We had heard of St Piran's cross, but like so many other ancient monuments, is wasn't that easy to find.  We made it close then followed out GPS coordinates across the Penhale Dunes, where there were signs warning us of poisonous dune vipers.  Well, we weren't worried, we had Molly to protect us by barking at those silly vipers.  Fortunately, we never saw any of them, as apparently they are shy.

Mollie the Collie with Mary at St Piran's Cross in 2009

The cross was first mentioned in a charter of King Edgar in 960, when it was already an old landmark.  There are the remains of an old church nearby, which is thought to have been built by the Saint. Recently, work has been undertaken to reclaim the church from the sand that engulfed it over the years.

The cross in 1890, shows it hasn't changed all that much, just a bit more lichen on the face.
Saint Piran is also the patron saint of tin miners.  He was the one who rediscovered tin after his arrival in Cornwall.  (The Romans found it first, but they left.)  The story goes that St Piran built a fireplace out of a large chunk of black rock.  As the flames in his fireplace grew hotter, he was amazed to find a trickle of white metal coming out of the stone.  Sharing this information with the locals, the famous Cornish tin trade was born.  One of way he is honored to this day is the white cross of Saint Piran against a black backdrop which is the Cornish Flag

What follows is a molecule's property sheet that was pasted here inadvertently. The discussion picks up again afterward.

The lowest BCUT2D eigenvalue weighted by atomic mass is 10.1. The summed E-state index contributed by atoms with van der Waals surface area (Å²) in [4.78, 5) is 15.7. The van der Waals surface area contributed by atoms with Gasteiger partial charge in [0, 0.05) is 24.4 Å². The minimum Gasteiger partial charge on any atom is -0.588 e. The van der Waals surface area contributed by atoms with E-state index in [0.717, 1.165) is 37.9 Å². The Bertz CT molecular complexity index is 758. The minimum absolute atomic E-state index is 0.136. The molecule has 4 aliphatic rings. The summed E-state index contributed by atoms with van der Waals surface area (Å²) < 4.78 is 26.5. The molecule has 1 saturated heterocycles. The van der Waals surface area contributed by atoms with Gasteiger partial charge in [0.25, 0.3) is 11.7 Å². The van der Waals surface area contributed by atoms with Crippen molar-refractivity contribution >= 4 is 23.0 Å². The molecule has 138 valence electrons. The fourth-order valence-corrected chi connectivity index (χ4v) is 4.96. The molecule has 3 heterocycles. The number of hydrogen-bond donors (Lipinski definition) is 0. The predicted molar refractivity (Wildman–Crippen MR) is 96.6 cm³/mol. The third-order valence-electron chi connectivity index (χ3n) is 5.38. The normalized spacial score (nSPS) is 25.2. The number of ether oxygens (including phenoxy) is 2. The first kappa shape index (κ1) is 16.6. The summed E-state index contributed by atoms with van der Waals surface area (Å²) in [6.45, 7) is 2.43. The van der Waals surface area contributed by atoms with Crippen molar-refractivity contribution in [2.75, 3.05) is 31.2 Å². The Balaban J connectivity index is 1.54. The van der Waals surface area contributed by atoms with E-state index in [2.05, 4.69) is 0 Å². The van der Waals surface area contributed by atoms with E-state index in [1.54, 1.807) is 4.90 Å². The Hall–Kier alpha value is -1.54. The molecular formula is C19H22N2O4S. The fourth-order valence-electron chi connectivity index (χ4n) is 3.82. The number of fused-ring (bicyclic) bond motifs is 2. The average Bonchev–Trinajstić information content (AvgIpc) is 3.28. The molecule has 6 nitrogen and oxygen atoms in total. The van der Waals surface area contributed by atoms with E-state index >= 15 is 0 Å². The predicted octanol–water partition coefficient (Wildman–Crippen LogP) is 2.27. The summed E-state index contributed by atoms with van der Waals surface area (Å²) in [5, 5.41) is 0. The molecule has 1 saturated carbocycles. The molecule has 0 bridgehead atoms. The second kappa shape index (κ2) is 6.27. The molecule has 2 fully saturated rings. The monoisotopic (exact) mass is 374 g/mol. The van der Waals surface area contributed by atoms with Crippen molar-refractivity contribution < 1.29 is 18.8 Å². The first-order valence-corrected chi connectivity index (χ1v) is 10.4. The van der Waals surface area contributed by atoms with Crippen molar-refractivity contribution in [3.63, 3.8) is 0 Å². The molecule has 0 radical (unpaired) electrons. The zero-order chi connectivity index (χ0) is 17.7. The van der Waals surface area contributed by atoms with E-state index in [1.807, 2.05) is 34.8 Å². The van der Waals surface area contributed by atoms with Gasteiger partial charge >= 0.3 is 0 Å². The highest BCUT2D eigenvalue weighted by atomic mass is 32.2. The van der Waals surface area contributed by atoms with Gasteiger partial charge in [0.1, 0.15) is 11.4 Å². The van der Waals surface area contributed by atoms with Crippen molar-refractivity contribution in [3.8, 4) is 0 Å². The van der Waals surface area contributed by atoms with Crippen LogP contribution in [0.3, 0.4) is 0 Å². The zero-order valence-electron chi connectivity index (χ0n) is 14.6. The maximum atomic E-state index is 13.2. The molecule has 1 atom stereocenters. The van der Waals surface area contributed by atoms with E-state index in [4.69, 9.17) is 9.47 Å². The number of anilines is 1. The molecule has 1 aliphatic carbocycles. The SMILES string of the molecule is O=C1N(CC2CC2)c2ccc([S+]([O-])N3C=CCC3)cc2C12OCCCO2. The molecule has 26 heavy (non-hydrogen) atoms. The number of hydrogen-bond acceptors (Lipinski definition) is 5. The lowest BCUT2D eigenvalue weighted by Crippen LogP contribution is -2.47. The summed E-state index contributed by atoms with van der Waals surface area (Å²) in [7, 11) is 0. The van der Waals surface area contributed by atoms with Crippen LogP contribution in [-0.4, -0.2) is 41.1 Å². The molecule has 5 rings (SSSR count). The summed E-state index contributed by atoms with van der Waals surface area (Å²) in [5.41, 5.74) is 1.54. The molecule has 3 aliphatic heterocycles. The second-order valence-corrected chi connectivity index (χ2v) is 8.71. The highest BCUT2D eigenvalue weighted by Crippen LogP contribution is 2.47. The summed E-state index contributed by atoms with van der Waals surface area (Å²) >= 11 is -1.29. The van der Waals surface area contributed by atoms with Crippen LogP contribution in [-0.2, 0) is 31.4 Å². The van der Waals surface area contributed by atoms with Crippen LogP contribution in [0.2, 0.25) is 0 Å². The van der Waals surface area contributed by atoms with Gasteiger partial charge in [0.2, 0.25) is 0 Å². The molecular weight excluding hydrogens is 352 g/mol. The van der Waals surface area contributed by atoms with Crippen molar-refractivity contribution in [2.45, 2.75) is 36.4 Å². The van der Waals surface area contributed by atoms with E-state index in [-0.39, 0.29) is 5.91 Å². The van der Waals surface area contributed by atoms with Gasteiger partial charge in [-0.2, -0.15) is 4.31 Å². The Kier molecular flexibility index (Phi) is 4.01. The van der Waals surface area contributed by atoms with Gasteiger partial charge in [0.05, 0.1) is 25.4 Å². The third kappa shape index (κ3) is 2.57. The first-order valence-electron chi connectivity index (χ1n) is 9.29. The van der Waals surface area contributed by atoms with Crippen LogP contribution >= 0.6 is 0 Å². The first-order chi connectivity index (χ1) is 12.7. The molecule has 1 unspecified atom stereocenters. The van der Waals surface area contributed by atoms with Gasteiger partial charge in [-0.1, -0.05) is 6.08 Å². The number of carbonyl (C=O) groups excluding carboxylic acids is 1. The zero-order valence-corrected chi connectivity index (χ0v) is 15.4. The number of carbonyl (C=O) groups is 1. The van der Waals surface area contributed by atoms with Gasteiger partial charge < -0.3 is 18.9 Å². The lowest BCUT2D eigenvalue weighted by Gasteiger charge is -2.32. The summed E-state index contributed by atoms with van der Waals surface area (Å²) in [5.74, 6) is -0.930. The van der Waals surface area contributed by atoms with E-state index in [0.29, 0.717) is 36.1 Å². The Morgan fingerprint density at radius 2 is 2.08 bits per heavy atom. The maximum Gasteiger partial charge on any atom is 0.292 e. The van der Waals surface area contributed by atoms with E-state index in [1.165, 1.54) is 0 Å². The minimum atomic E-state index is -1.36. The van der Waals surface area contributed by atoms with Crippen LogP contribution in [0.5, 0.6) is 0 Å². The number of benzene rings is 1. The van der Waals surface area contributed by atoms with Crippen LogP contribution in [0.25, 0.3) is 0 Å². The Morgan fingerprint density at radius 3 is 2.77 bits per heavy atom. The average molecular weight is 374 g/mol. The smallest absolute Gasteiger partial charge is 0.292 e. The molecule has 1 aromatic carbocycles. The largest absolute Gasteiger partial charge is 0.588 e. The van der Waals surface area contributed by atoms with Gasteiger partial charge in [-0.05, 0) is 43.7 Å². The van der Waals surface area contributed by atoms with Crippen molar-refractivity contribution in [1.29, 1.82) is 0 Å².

Wednesday, June 11, 2014

Cow Crossing in Cornwall

The light isn't flashing, but if it were, look out for the cows.
This is what happens when a farm has a 4 lane divided highway built that divides it in two.  The house and barn are on one side and the cow's grazing field is inbetween the two sections of highway.  When the farmer needs to move his cows to the field in the mornings, he stops all traffic and the cows saunter across the highway.  In the evenings, they sauter back to their barn.  Easy Peasy!  I can not imagine anywhere else, but Cornwall, where the cows would have their own flashing light road crossing.  Somehow, it just seems the way things should be.
Cows Crossing on the main highway to Truro.  A very busy throroughfare indeed.

Friday, June 06, 2014

D- Day

Today is the 70th anniversary of D-Day, the landing of the Allies in Normandy.  The first time I visited this area, I was traveling with 12 highschool musicians.  We took a tour of the battle fields and the American cemetery near Bayeau.  Our guide expressed how the people in France still remember and give thanks for the Allies.